ee as in see

ea as in sea

e as in me

ie as in field

e…e as in these

y as in funny

ey as in turkey

i as in taxi

ei as in protein

i…e as in marine

ae as in paediatric

oe as in amoeba

ay as in quay

eo as in people

eigh as in Leigh

agh as in shillelagh

j as in fjord

ille as in ratatouille

ii as in Wii



2 responses to “ee”

  1. Kristie says:

    With so many sound combinations, how do you teach this to students? I follow Dianna Rigg and am dont know which activities I should do each day for spelling. I used to do pyramid words for one task, but found out it was ineffective. We do dictation daily, LSWC, sound sorts and editing of texts with the focus sound. How do you teach so many sounds in a week? Where can I find productive spelling tasks for students?

    Thank you,

    • alison says:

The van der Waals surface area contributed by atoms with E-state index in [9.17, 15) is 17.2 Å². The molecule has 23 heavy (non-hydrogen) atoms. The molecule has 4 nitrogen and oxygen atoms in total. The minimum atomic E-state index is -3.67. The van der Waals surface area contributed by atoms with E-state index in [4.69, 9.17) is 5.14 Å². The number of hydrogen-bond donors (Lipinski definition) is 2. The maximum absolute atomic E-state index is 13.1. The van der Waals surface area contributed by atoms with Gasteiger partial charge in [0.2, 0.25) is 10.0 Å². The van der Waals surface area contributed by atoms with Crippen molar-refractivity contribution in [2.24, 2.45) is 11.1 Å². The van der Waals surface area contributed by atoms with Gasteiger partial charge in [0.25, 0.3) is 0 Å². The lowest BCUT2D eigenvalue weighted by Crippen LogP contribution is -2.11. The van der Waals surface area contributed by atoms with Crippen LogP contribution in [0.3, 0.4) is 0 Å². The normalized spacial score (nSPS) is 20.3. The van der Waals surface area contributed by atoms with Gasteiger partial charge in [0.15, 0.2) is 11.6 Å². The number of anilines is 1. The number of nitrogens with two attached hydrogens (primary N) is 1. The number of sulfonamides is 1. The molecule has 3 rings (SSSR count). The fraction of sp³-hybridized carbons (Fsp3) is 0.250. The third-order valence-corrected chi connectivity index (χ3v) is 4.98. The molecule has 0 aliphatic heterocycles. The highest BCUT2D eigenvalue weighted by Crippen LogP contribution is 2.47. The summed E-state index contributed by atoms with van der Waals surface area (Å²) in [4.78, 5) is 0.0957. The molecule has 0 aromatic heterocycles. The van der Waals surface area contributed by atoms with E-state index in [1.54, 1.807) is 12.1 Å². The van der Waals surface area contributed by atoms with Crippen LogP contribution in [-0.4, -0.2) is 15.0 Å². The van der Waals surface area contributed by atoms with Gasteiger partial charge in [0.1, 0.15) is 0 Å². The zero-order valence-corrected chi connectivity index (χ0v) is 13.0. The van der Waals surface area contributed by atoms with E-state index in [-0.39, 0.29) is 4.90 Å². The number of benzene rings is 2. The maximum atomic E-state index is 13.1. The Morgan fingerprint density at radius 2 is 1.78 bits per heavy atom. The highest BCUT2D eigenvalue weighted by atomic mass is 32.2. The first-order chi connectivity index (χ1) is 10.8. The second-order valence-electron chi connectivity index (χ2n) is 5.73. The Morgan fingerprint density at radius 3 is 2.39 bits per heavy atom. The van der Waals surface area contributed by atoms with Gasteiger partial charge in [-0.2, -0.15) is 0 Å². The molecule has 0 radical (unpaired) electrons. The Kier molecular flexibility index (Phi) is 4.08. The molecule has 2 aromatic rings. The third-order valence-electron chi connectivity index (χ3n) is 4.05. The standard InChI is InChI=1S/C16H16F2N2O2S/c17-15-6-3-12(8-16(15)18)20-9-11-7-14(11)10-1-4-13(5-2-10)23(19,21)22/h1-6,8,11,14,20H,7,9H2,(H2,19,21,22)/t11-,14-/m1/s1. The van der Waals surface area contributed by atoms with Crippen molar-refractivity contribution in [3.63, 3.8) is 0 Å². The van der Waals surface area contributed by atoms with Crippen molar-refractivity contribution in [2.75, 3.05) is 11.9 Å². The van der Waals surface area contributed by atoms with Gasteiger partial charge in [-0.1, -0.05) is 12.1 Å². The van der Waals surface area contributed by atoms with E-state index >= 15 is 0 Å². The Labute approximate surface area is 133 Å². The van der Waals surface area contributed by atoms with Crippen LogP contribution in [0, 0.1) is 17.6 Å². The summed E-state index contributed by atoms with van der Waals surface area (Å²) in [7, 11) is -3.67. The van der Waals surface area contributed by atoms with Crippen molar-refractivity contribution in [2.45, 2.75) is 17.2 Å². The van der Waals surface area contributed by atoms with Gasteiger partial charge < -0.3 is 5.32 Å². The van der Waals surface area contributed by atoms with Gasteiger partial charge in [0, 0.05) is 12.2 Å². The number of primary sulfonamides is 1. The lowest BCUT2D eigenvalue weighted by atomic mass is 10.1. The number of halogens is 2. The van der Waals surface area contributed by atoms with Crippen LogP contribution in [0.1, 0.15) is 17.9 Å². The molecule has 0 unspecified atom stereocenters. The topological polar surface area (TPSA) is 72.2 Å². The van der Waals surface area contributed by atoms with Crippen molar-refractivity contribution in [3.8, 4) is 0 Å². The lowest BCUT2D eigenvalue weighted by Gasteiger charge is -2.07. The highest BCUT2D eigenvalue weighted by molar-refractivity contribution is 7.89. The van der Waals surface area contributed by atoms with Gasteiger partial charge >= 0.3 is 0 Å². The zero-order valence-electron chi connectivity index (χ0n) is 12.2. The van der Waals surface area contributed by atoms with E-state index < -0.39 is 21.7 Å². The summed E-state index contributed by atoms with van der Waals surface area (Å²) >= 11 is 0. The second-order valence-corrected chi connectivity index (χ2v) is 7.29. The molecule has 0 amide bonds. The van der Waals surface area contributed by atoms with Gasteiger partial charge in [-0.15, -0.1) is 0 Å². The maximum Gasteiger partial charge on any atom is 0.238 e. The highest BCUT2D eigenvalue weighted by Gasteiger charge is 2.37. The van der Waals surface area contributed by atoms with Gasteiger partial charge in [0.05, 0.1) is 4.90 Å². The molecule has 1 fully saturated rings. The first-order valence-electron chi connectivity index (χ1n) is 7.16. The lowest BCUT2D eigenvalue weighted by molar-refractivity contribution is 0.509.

Hi Kristie, this really depends on which program you’re using and what kind of students you have. We were just discussing this today, actually, because we use the program Sounds Write but find that for many of our students with additional challenges (ADHD, low working memory, slow processing etc) we need to break down the steps and teach fewer spellings at once. The Sounds Write program introduces four ways to write “ay” (as in make, rain, say and break) all at once, and our clients need to just learn split vowel “a…e” as in ‘take’ contrasted with ‘a’ as in ‘cat’, and then learn how to put a vowel suffix on words like take to get ‘taken’ and ‘taking’, and notice that a is often how this sound is spelt in other words like ‘basin’ and ‘apron’, and then learn ‘ai’ as in ‘rain’ and ‘ay’ as in play, and then put them all together, then learn the three funny spelling words ‘break’, ‘great’ and ‘steak’ (contrasted with ‘grate’, ‘brake’ and ‘stake’ which are just extra homophones like sail/sale, mail, mail etc, which are met along the way). We also find that our clients need more explicit help with adding suffixes and understanding when to double the last consonant (hop-hopping), when to drop e (hope-hoping) and when to change y to i (happy-happiness) than Sounds Write covers. I think the trick is to find a program that has the right teaching gradient and the right interest level for your students, PLD might suit them well, but maybe you don’t have all the relevant resources? We like her Phonic Dictation activities:

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